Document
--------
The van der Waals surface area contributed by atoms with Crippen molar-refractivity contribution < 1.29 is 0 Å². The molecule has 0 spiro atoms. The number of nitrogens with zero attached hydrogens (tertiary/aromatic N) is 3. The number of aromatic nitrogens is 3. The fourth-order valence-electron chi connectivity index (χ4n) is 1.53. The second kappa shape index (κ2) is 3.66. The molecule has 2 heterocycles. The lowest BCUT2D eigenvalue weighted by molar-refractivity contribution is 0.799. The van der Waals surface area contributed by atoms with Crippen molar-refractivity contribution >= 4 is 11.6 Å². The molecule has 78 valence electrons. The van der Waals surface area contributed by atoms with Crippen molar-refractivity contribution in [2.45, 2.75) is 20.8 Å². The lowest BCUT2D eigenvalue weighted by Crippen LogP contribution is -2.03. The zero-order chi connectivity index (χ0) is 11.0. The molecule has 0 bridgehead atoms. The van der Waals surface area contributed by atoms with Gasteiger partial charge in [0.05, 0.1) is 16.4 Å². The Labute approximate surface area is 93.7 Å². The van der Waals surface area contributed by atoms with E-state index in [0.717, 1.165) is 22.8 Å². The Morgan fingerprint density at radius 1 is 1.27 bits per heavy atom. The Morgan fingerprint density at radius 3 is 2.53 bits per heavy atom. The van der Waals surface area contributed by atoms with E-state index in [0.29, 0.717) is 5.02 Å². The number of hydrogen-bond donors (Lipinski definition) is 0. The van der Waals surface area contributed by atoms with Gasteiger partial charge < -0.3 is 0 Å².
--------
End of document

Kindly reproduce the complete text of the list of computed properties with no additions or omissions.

The van der Waals surface area contributed by atoms with Crippen molar-refractivity contribution < 1.29 is 0 Å². The molecule has 0 spiro atoms. The number of nitrogens with zero attached hydrogens (tertiary/aromatic N) is 3. The number of aromatic nitrogens is 3. The fourth-order valence-electron chi connectivity index (χ4n) is 1.53. The second kappa shape index (κ2) is 3.66. The molecule has 2 heterocycles. The lowest BCUT2D eigenvalue weighted by molar-refractivity contribution is 0.799. The van der Waals surface area contributed by atoms with Crippen molar-refractivity contribution >= 4 is 11.6 Å². The molecule has 78 valence electrons. The van der Waals surface area contributed by atoms with Crippen molar-refractivity contribution in [2.45, 2.75) is 20.8 Å². The lowest BCUT2D eigenvalue weighted by Crippen LogP contribution is -2.03. The zero-order chi connectivity index (χ0) is 11.0. The molecule has 0 bridgehead atoms. The van der Waals surface area contributed by atoms with Gasteiger partial charge in [0.05, 0.1) is 16.4 Å². The Labute approximate surface area is 93.7 Å². The van der Waals surface area contributed by atoms with E-state index in [0.717, 1.165) is 22.8 Å². The Morgan fingerprint density at radius 1 is 1.27 bits per heavy atom. The Morgan fingerprint density at radius 3 is 2.53 bits per heavy atom. The van der Waals surface area contributed by atoms with E-state index in [0.29, 0.717) is 5.02 Å². The number of hydrogen-bond donors (Lipinski definition) is 0. The van der Waals surface area contributed by atoms with Gasteiger partial charge < -0.3 is 0 Å².